There are a lot of notable things about Stefan Jackiw, the young violinist who will solo with the Bangor Symphony Orchestra this Sunday.

One thing you might not expect is that he’s an avid user of Twitter while he jets around the world — South Korea, Japan and all over North America — to Tweet about movies he has seen, food he has eaten, people he has encountered and, yes, the gorgeous music he makes.Launched in 2006, Twitter is an instant messaging system that lets users send brief text messages up to 140 characters in length to a list of followers.

“It’s another tool to generate interest in classical music. It gives artists a really tangibly human side and makes them more accessible,” said 25-year-old Jackiw. “I think it’s often hard for an audience to really get to know the musicians. Things like Twitter and Facebook really help.”Case in point: A friend of Jackiw’s from his days at Harvard University, who plays rock in a band and has tens of thousands of followers, recommended Jackiw to his followers. A short while later, Jackiw had thousands more followers, and at a concert in Canada an audience member came up and told him that he’d never been to a classical concert, but he came to his based on the Twitter recommendation.

Jackiw wouldn’t be where he is, however, if he wasn’t prodigiously talented. From his professional debut at age 17 with the Boston Symphony — an event he calls “life-changing” — to his current place as one of the finest young concert violinists in the world, it’s clear he’s a force to be reckoned with.

Jackiw first picked up the violin at the age of 3½, almost entirely by chance.

“It was sort of a lucky accident,” he said. “We were visiting friends with my family and they had a tiny violin laying around that their kids had used and were now too old to use. I was really drawn to it, so they gave it to me. When we came back to Boston, my parents started me on lessons. It’s been my passion since.”

His parents, both scientists, raised him in the Boston area where he lived until he graduated concurrently from Harvard and the New England Conservatory in 2007. He now makes his home in New York City — when he’s not on the road, which he is almost constantly. He’s so busy performing as a soloist with everyone from the London Philharmonic to the Seattle Symphony he has had to take time away from what he says is he favorite part of being a musician: playing chamber music. He recently left his position with the Korean string ensemble Ditto.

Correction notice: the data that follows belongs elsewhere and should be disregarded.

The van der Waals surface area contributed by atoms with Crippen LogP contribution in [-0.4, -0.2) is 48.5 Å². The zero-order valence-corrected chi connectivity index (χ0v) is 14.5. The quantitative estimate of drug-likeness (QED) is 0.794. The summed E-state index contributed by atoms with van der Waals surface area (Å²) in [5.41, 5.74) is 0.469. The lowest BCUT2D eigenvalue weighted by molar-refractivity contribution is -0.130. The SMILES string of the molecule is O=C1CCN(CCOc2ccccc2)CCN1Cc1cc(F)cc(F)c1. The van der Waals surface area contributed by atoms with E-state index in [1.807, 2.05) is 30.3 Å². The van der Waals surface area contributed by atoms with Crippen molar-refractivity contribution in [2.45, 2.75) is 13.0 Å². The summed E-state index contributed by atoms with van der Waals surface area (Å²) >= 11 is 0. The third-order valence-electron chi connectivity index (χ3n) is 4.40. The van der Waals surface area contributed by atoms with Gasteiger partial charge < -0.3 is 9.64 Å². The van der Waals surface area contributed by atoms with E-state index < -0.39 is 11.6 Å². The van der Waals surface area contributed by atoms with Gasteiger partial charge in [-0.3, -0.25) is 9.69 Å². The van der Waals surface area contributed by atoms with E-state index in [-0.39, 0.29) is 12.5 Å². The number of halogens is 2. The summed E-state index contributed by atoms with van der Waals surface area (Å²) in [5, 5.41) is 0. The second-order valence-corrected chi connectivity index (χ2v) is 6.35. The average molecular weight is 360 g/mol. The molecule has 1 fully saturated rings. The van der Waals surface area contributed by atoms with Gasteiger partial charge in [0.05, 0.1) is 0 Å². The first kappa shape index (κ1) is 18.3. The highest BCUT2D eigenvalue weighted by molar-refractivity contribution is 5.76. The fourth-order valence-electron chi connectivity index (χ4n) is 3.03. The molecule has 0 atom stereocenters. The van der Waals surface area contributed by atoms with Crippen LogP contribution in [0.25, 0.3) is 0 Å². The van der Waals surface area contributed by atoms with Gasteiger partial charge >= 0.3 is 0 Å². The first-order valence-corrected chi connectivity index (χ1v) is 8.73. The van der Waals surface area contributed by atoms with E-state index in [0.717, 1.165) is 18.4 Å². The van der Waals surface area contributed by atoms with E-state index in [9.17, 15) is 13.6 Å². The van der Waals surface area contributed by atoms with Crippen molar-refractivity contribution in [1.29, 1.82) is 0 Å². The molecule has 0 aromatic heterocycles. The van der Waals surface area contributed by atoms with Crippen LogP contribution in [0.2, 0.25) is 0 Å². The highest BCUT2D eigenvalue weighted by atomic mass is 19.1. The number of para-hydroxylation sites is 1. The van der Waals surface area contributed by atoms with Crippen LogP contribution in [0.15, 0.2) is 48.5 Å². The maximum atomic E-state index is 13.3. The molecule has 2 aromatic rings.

“I miss it, absolutely. I learn so much from playing with others. They inspire me. I learn how they think and we all get new ideas from one another,” he said. “It really requires a thorough understanding of a piece. All musicians should do it. I love it.”

Not that he doesn’t love performing solo as well. For his performance this Sunday with the BSO and guest conductor Edward Cumming, he’ll play Sibelius’ “Violin Concerto,” one of his personal favorites. Last year at this time, Jackiw was scheduled to play Beethoven’s Violin Concerto with the BSO, but had to drop out at the last minute due to a nasty case of the flu. He said he’s happy to be able to make his appearance this year, and to play another great entry in the classical violin repertoire.

“The [Sibelius] piece is one of the great masterworks. It’s really bleak and icy and chilly, though within all the ice are moments of great intensity, of heat and warmth and hope,” he said. “It’s made all the more beautiful because the beauty is covered in bleakness.”

It’s a piece appropriate for this time of year, as autumn fades and winter begins to set in. We need all the warmth amid the cold that we can get.

“It’s what we need, certainly,” he said. “It’s one of my favorite pieces to perform, and I’m really excited to play it here.”

Stefan Jackiw will perform with the Bangor Symphony Orchestra and guest conductor Edward Cumming at 3 p.m. Sunday, Nov. 14, at the Collins Center for the Arts at the University of Maine in Orono. Also on the bill are Beethoven’s “Coriolan Overture” and Dvorak’s “Symphony No. 8.” Tickets start at $16 for adults and $10 for students. For information and tickets, call the Collins Center of the Arts at 581-1755 or 800-622-TIXX, or visit

Emily Burnham

Emily Burnham is a Maine native and proud Bangorian, covering business, the arts, restaurants and the culture and history of the Bangor region.